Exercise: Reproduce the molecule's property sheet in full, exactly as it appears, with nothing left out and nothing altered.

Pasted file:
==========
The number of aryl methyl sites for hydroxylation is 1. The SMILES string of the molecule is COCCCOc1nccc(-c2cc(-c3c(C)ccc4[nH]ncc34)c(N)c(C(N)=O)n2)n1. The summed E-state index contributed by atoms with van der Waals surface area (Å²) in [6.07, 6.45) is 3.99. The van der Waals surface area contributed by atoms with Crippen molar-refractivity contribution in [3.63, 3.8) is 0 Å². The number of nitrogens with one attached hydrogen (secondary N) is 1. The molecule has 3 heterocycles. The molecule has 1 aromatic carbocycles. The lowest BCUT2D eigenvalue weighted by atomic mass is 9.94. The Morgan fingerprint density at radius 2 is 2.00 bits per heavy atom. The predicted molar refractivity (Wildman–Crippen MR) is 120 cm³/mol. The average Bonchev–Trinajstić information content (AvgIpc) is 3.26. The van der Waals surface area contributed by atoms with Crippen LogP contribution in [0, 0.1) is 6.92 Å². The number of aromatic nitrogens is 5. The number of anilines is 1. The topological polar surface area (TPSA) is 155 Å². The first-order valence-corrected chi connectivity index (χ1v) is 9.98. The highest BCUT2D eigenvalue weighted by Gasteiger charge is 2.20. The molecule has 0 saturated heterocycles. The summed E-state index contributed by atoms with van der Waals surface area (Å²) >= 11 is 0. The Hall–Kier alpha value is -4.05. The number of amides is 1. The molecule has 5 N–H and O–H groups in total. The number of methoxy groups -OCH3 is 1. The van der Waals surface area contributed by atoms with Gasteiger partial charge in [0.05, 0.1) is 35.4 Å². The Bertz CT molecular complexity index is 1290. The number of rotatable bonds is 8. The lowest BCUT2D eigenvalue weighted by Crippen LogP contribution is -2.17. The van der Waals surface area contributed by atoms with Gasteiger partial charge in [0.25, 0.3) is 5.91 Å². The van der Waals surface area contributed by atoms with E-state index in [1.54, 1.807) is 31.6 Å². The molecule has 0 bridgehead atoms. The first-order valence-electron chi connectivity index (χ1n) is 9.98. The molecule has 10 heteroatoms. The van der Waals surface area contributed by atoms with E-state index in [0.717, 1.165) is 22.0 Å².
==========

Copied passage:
The number of aryl methyl sites for hydroxylation is 1. The SMILES string of the molecule is COCCCOc1nccc(-c2cc(-c3c(C)ccc4[nH]ncc34)c(N)c(C(N)=O)n2)n1. The summed E-state index contributed by atoms with van der Waals surface area (Å²) in [6.07, 6.45) is 3.99. The van der Waals surface area contributed by atoms with Crippen molar-refractivity contribution in [3.63, 3.8) is 0 Å². The number of nitrogens with one attached hydrogen (secondary N) is 1. The molecule has 3 heterocycles. The molecule has 1 aromatic carbocycles. The lowest BCUT2D eigenvalue weighted by atomic mass is 9.94. The Morgan fingerprint density at radius 2 is 2.00 bits per heavy atom. The predicted molar refractivity (Wildman–Crippen MR) is 120 cm³/mol. The average Bonchev–Trinajstić information content (AvgIpc) is 3.26. The van der Waals surface area contributed by atoms with Crippen LogP contribution in [0, 0.1) is 6.92 Å². The number of aromatic nitrogens is 5. The number of anilines is 1. The topological polar surface area (TPSA) is 155 Å². The first-order valence-corrected chi connectivity index (χ1v) is 9.98. The highest BCUT2D eigenvalue weighted by Gasteiger charge is 2.20. The molecule has 0 saturated heterocycles. The summed E-state index contributed by atoms with van der Waals surface area (Å²) >= 11 is 0. The Hall–Kier alpha value is -4.05. The number of amides is 1. The molecule has 5 N–H and O–H groups in total. The number of methoxy groups -OCH3 is 1. The van der Waals surface area contributed by atoms with Gasteiger partial charge in [0.05, 0.1) is 35.4 Å². The Bertz CT molecular complexity index is 1290. The number of rotatable bonds is 8. The lowest BCUT2D eigenvalue weighted by Crippen LogP contribution is -2.17. The van der Waals surface area contributed by atoms with Gasteiger partial charge in [0.25, 0.3) is 5.91 Å². The van der Waals surface area contributed by atoms with E-state index in [1.54, 1.807) is 31.6 Å². The molecule has 0 bridgehead atoms. The first-order valence-electron chi connectivity index (χ1n) is 9.98. The molecule has 10 heteroatoms. The van der Waals surface area contributed by atoms with E-state index in [0.717, 1.165) is 22.0 Å².